Listed in: Black Studies, as BLST-122 | Religion, as RELI-122
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Monika Brodnicka (Section 01)
(Offered as BLST-122 and RELI-122) There is an aura of mystery that surrounds the meaning and practice of African religions. This is due to several factors: limited material on particular religions, the secrecy of most initiations, and the gradual disappearance of their rich heritage as a result of colonization. This course explores current scholarly understandings of the intricate dances, music, myths of creation, and various rituals associated with African religion, while going further to probe the inner meaning of these external manifestations. We will look in particular at African authors who have elucidated the stories, practices, and symbols of specific religions and revealed their esoteric meaning. Often these practitioners have undergone rigorous initiations and are able to engage the complex relationship between spirituality and practice in their writings. This course will address both the spiritual/mystical aspects of African religions as expressed by these authors, as well as the limitations of studying such a topic.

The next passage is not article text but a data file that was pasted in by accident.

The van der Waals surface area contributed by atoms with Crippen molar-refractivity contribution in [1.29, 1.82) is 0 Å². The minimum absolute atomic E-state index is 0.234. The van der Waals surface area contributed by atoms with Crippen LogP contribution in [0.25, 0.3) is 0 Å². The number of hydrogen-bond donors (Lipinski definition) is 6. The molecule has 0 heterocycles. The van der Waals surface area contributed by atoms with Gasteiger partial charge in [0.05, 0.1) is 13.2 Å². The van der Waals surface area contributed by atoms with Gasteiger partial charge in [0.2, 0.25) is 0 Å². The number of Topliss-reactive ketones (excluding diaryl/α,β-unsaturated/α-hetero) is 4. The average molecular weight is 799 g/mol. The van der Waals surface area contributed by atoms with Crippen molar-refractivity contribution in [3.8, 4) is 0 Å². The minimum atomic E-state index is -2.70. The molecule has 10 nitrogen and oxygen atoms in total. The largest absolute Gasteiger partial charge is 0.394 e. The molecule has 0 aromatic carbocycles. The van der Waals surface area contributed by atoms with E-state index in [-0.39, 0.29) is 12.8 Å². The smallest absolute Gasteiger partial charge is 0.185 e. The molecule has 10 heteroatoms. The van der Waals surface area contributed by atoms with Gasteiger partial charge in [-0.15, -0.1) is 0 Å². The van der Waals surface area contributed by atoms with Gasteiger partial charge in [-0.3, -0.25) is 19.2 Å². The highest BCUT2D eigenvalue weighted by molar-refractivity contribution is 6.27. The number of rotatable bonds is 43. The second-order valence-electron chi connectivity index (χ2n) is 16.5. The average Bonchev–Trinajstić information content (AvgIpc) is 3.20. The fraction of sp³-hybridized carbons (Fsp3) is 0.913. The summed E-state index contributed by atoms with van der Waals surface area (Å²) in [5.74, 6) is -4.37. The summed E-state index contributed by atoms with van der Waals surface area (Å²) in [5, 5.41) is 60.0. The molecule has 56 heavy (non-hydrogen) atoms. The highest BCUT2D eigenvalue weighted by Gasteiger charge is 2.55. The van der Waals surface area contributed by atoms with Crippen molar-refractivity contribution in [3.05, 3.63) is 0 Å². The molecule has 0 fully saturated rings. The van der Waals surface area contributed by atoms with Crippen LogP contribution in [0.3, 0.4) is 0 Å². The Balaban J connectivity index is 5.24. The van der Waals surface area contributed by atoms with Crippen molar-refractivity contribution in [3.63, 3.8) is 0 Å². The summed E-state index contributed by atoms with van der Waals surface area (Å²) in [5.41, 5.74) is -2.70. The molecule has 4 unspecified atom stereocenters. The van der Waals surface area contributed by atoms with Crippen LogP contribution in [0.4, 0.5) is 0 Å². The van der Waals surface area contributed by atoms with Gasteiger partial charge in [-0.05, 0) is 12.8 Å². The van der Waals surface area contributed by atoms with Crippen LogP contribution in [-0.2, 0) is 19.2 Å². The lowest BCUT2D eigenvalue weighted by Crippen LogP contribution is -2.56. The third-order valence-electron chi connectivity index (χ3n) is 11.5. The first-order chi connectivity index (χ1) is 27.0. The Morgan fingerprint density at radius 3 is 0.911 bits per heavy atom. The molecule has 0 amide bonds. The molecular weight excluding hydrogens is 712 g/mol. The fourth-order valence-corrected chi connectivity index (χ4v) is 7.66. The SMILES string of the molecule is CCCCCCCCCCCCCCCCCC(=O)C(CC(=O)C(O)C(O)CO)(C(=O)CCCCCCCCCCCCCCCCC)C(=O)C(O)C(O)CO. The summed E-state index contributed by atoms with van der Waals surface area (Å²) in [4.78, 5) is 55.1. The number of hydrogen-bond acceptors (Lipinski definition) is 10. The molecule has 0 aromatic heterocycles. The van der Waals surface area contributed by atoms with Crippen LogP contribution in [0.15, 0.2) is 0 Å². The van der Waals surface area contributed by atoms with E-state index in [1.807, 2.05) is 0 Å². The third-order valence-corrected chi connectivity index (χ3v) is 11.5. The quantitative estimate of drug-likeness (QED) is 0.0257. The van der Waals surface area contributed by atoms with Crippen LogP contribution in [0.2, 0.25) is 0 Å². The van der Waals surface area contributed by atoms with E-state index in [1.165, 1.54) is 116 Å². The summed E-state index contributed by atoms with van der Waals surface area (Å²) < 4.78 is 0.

Spring semester. Visiting Professor Brodnicka.
How to handle overenrollment: null
Students who enroll in this course will likely encounter and be expected to engage in the following intellectual skills, modes of learning, and assessment: Emphasis on close reading, class discussion, group work, small written assignments, oral presentations, and creative projects.